Rhetoric and Boobytraps: How Congress Debates a War

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The debates in both the House and Senate this week over Iraq policy were in many ways simply political grandstanding. In the Senate, while Democrats were debating amongst themselves a proposal that would call for some kind of graduated troop withdrawal, Kentucky Senator Mitch McConnell, the No. 2 leader of the Senate Republicans, rushed a proposal to the floor calling for the withdrawal of troops by the end of the year, hoping to expose the split among Democrats. Only six Democrats voted for the provision. The House, meanwhile, spent more than 13 hours debating a non-binding resolution, framed by the GOP and obviously designed as a trap for Democrats. It said that the House "honors the sacrifices of the United States Armed Forces and of partners in the Coalition" and declares "that the United States will prevail in the Global War on Terror." But such general sentiments were combined with two more controversial propositions: explicitly linking Iraq to the broader war on terrorism and pledging that the U.S. would not set a date for withdrawal of troops, two views many Democrats oppose.

The House resolution passed 256-153, with 42 Democrats, many from tightly contested congressional districts, voting for it, while all the party's leaders opposed it. Democrats are already worried that the GOP could again use the security issue to beat them in this fall's election, as they did in 2002 and 2004, by pointing to the vote as evidence that Democrats don't support the troops. After the vote, when asked if Republicans would use the issue to attack Democrats, Steny Hoyer, the No. 2 Democrat in House, said, "I hope not, but the 60-second ads are already in the can, no matter what happens."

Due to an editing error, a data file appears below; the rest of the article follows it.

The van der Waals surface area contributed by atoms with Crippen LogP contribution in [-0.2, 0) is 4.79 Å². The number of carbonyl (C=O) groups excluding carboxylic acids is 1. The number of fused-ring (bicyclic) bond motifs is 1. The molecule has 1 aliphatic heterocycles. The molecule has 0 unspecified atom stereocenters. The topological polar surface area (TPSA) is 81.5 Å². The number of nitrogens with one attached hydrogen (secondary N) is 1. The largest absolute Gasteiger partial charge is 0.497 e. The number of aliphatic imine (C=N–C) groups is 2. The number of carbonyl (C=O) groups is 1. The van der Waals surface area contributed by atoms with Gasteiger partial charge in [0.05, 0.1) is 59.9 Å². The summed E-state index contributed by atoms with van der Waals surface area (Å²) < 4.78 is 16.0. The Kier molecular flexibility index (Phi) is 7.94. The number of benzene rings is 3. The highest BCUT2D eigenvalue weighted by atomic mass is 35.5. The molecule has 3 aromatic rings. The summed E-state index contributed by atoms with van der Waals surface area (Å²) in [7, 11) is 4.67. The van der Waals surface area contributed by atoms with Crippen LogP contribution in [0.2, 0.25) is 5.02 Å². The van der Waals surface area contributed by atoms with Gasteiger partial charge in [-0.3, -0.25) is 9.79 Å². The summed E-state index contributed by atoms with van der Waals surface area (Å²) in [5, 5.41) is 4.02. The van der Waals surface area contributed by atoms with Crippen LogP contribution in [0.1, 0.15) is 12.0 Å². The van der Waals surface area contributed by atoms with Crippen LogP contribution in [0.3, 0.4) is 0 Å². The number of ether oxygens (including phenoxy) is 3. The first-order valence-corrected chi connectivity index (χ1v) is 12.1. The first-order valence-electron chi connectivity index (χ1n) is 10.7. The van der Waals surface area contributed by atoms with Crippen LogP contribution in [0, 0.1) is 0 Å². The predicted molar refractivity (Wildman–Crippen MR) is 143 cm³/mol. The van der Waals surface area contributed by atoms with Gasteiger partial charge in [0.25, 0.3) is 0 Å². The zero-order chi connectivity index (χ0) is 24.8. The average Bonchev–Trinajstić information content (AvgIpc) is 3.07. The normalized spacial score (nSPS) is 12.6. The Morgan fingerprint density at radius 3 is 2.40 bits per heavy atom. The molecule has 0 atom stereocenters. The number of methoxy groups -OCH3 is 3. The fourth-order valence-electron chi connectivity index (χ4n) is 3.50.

The rhetoric on both sides was heated, with the Republicans calling Democrats "defeatist" and advocating a "cut and run" policy, while Democrats talked about the importance of "redeployment," rather than the more political loaded term, "withdrawal." The Democrats in both houses continue to approach the issue nervously. While Senators John Kerry and Russ Feingold pushed their colleagues to support a withdrawal of troops, others in both the Senate and House are trying to find common ground on some kind of phased withdrawal over the next year, perhaps presenting this plan over the next week.

The key question is how the public views the Iraq debate. Polls suggest that a large majority of Americans now view the war as as mistake, but they're conflicted about whether troops should return home quickly or stay as long as they need to be there for Iraqi security. Republicans seem to be betting that they can use the Democrats' eagerness to get out of Iraq as an election issue, reinforcing public doubts about the party's record on national security issues. But that's a risky strategy, since the war is what has dragged down the poll numbers of both Bush and Congress.